Philip is a terrible bird watcher.
While the rest of the group advances along the path, my son plops down in the middle of the trail to play with rocks.
It’s a gorgeous day for this bird walk, one of many activities available as part of a local “Wildlife Weekend.” I had a choice between six sites participating in the annual event. After looking at the program options, I selected this hike.
Now doubt chirps in my brain.
He’s not even looking at the birds.
Doubt whispered to me as we assembled for the two-mile hike. I wasn’t concerned about the distance. If there’s one thing that my four-year-old has, it’s stamina. Instead, I was intimidated by the obvious preparation of the others, many of whom are carrying binoculars.
You don’t belong here.
Once we begin, the leader stops us almost immediately. He directs our gaze across the pond. He rattles off the names of several kinds of birds, but I only recognize “goose.” Many of the others are writing things down in their notebooks.
Philip is picking a weed.
You should just leave now, crows the voice. You don’t know what this guy is talking about.
I pull Philip along as we continue down the trail. The leader stops us again, pointing to the pines on our left. He names another bird and says, “If we are still and quiet, you can hear it.”
Philip is a hummingbird beside me. He rocks and vocalizes, he kicks at the gravel with his boots. He does not do “still and quiet” on command.
What kind of mother are you? doubt squawks. Can’t you keep your child quiet?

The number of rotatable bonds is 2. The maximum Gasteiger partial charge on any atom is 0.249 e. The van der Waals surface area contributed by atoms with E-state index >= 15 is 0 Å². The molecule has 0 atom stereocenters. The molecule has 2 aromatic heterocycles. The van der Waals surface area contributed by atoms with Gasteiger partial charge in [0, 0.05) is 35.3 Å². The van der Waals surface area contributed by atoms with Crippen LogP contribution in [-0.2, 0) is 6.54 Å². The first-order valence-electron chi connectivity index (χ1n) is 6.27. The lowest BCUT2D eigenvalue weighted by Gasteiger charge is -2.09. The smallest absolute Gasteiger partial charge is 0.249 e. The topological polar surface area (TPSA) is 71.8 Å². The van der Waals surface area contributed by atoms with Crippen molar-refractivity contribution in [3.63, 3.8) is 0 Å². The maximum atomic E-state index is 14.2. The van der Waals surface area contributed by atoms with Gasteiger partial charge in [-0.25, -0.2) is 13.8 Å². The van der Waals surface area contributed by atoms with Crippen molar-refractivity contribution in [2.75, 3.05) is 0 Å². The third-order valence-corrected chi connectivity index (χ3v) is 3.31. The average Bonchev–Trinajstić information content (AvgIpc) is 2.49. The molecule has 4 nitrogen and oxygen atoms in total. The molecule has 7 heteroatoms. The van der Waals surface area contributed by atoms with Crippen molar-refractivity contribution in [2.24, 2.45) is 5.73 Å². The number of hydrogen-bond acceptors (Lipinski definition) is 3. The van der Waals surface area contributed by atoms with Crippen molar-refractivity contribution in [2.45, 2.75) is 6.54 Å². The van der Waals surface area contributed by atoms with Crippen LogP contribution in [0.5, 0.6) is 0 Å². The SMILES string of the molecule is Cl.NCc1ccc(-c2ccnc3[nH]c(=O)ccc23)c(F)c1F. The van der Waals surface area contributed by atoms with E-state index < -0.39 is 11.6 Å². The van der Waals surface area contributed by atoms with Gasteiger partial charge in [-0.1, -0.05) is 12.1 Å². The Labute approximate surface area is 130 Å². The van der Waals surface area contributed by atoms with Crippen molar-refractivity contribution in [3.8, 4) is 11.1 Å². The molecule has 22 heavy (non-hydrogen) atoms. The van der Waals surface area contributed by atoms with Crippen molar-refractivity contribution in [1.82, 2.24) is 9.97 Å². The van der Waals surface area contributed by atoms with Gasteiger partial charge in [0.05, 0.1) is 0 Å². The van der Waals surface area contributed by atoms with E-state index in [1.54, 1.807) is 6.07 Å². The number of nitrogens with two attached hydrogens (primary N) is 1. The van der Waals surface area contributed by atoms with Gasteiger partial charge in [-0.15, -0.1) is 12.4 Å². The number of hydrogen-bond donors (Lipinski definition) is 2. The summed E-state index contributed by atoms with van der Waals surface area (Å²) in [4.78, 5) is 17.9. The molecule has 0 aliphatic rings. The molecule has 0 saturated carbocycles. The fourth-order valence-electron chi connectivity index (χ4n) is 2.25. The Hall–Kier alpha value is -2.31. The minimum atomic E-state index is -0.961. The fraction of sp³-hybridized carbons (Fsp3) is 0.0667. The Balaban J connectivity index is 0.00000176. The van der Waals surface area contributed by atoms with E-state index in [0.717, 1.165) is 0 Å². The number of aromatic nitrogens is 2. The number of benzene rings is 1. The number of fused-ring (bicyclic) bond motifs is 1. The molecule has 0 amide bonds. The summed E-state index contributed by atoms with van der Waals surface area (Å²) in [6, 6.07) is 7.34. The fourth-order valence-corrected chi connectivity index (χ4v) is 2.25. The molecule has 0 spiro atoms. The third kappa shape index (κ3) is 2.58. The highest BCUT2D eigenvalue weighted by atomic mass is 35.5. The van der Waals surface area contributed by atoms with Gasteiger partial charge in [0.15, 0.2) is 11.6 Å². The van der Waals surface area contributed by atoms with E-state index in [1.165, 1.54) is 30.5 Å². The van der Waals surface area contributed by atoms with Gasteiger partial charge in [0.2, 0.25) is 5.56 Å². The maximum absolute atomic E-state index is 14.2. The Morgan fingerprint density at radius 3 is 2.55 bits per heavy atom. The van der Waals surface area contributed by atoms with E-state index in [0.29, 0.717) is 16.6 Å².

I’m feeling guilty, convinced one of the other hikers has cast a look our way. I don’t make Philip stand up and move with the rest of the group when they walk on this time. Instead, I let a gap developed between us. I no longer hear what the guide is saying.
Philip is building a mound of leaves and sticks.
Just turn around, doubt urges.
Suddenly, I hear a new voice. One of the other walkers has slowed to look at mushrooms. He nods to Philip and says, “He’s having a ball.”
I look down at Philip, his fingers caked in mud, his cheeks ruddy from running and skipping, his eyes bright with happiness.
“Yes,” I agree. “He’s not really interested in the birds, but he sure is having fun.”
“That’s all that counts,” says the wise owl as he walks back to the group.
I think about why I brought Philip here today: to get some exercise, to spend time in nature, to enjoy the pleasant weather.
To have fun.
I flip the bird to doubt and tell it, “Shut the hell up!”
In the silence that follows I can hear the bird song filling the woods. I may not be able to identify the sources, but I can still enjoy the tunes.
Philip isn’t interested in the music or the birds making it, but that’s okay. We are here together, each enjoying the hike in our own way.
Yes, that’s all that counts. Everything else is for the birds.